Occasional chance discoveries of manuscript materials have also had an important impact on research agendas. The so-called Gilgit manuscripts, discovered from a stūpa in what is now Pakistan and published by Nalinaksha Dutt between 1939 and 1959, the Sanskrit materials discovered largely by German expeditions in Central Asia (and published primarily in the series Sanskrithandschriften aus den Tufanfunden), and the DUNHUANG manuscripts, mostly in Chinese and Tibetan, kept centrally in London, Paris, and Beijing, along with more recent finds in Afghanistan and in Japanese monasteries, have permitted scholars to un-cover aspects of Buddhist thought and practice that had remained entirely unknown, had become obscured in later traditions, or had even been intentionally suppressed. The Dunhuang collections in particular, along with the wall paintings adorning the caves at the site, have proven so important that an entire field of Dunhuang studies has sprung up around their investigation. In addition to the Lotus Sūtra, so imporant in East Asian Buddhism and the recipient of much scholarly attention since the days of Burnouf, the PRAJÑĀPĀRAMITĀ LITERATURE has also been much studied, most notably by Edward Conze (1904–1979).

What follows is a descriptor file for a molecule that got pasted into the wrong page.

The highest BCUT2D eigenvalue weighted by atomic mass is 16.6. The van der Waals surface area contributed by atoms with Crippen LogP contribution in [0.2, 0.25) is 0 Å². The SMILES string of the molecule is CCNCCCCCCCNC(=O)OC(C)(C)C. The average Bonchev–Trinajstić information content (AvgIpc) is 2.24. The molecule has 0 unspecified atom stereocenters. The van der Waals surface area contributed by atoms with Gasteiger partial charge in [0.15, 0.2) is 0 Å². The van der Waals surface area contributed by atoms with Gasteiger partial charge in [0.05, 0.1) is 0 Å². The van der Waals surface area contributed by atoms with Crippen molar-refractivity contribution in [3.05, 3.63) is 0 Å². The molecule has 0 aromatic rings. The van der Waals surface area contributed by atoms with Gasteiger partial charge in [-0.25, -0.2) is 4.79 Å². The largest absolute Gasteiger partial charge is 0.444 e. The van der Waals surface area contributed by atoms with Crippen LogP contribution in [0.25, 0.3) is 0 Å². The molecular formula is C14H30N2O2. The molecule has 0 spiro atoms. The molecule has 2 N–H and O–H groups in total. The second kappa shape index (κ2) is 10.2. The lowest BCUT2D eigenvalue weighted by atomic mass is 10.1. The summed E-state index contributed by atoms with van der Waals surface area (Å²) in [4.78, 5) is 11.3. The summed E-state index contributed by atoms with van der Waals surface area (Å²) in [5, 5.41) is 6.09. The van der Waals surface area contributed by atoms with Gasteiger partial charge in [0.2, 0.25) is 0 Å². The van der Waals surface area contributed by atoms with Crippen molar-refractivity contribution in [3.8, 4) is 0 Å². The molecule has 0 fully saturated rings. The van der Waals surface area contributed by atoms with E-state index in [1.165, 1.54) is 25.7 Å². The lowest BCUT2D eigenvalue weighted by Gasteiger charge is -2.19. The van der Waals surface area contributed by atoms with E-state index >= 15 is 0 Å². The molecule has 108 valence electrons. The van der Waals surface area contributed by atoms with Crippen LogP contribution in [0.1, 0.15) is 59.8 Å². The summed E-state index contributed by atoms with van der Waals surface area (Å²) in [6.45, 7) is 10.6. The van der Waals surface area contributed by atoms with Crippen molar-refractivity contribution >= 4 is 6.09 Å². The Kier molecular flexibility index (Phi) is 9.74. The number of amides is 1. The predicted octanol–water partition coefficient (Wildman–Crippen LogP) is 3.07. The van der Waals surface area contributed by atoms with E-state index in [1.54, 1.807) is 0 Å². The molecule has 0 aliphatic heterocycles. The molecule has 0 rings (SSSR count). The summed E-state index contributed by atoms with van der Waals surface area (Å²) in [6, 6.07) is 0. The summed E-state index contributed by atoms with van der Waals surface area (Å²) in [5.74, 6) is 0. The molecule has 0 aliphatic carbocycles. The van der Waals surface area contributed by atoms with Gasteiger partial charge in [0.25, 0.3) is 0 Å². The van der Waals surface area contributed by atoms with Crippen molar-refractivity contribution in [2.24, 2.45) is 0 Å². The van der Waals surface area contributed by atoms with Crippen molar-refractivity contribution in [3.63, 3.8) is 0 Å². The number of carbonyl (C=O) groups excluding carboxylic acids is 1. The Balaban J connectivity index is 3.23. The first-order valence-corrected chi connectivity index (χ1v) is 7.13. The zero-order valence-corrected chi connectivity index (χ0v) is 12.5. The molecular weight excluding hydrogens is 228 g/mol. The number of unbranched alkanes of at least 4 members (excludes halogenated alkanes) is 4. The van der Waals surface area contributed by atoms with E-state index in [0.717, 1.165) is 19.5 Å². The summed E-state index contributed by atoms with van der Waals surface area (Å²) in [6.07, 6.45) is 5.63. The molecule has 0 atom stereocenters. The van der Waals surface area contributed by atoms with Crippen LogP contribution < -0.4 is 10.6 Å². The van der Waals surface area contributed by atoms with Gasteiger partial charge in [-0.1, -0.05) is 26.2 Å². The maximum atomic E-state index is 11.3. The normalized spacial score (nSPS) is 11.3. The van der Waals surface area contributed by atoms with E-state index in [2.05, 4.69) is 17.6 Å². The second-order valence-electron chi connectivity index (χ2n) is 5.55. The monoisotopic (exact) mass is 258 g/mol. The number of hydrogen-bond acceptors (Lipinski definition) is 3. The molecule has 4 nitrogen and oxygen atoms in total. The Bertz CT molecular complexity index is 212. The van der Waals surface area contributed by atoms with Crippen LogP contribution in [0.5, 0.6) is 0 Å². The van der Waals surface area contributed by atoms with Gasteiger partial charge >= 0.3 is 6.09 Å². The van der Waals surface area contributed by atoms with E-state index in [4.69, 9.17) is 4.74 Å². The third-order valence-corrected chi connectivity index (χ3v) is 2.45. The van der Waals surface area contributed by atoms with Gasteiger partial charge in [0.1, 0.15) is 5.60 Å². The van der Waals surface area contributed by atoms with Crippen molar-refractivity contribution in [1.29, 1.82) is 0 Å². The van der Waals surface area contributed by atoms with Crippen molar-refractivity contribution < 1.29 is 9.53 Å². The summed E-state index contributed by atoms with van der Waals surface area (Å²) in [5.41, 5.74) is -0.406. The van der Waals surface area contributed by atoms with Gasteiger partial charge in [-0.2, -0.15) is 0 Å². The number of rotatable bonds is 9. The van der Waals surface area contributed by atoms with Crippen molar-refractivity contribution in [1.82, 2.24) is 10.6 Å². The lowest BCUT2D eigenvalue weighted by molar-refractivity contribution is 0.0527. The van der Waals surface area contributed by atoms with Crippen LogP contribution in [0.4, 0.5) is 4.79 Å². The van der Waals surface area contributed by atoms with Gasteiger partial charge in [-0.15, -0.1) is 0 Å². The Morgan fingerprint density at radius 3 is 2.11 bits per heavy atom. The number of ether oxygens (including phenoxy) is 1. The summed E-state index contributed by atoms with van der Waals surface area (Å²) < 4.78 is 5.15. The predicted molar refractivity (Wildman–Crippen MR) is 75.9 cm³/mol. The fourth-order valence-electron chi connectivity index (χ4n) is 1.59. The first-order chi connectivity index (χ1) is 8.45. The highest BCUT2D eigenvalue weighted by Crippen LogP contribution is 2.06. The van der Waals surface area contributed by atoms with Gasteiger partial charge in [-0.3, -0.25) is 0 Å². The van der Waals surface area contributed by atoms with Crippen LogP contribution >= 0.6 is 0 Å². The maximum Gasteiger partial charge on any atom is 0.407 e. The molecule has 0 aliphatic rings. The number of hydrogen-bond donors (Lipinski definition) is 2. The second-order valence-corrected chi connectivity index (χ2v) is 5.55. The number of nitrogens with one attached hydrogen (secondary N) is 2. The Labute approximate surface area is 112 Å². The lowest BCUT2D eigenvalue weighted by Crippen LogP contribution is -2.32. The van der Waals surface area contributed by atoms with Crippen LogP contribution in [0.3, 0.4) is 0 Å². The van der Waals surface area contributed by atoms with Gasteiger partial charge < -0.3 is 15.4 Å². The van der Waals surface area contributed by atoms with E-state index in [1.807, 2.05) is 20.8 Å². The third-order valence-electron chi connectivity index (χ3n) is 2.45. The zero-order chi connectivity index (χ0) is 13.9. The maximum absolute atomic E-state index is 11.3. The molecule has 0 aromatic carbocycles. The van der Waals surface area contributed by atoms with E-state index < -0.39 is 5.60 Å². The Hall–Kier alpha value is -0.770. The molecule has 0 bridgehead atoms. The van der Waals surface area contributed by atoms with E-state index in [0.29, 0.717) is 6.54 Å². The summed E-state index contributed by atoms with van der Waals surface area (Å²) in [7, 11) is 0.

Although Western philosophers and historians of philosophy have rarely shown interest in Buddhist thought, this is one of the most active areas in Buddhist studies. The foremost scholar of Indian Buddhist thought was without a doubt la Vallée Poussin, who, in addition to producing significant editions of Pāli texts, edited, translated, and studied Madhyamaka texts such as CANDRAKĪRTI's Prasannapadā (Clear-Worded Commentary) and Madhyamakāvatāra (Introduction to the Madhyamaka) and Prajñākaramati's Bodhcaryāvatārapañjikā (Commentary on Ś antideva's Introduction to the Practice of the Bodhisattva), and texts of the logicians such as DHARMAKĪRTI'sNyāyabindu (Drop of Logic). La Vallée Poussin also translated with copious annotation VASUBANDHU's ABHIDHARMAKOŚABHĀṢYA (Treasury of Abhidharma) and Xuanzang's Yogācāra compendium, the Vijñaptimātratāsiddhi (Establishment of the Doctrine of Mere Cognition). In this way he almost single-handedly provided the basis for much of the subsequent study of Buddhist thought. Others who contributed importantly to this project include Lévi, who published a number of important Sanskrit texts, including some central to the YOGĀCĀRA SCHOOL, his Japanese student Susumu Yamaguchi (1895–1976), Gadjin Nagao, and Lamotte. Philosophical investigations of the Yogacara and Madhyamaka traditions continue to occupy many scholars, among whom D. S.Page 98  |  Top of ArticleRuegg and Lambert Schmidthausen have produced outstanding work. Considerable attention has also been given to the later Indian logical tradition since the days of Theodore Stcherbatsky (1866–1942) in the pre–World War II period. Thanks to the efforts of Erich Frauwallner (1898–1974), especially in the decade after the war, Vienna became the center of such studies, carried on now by Ernst Steinkellner and his students and colleagues, including many young Japanese researchers.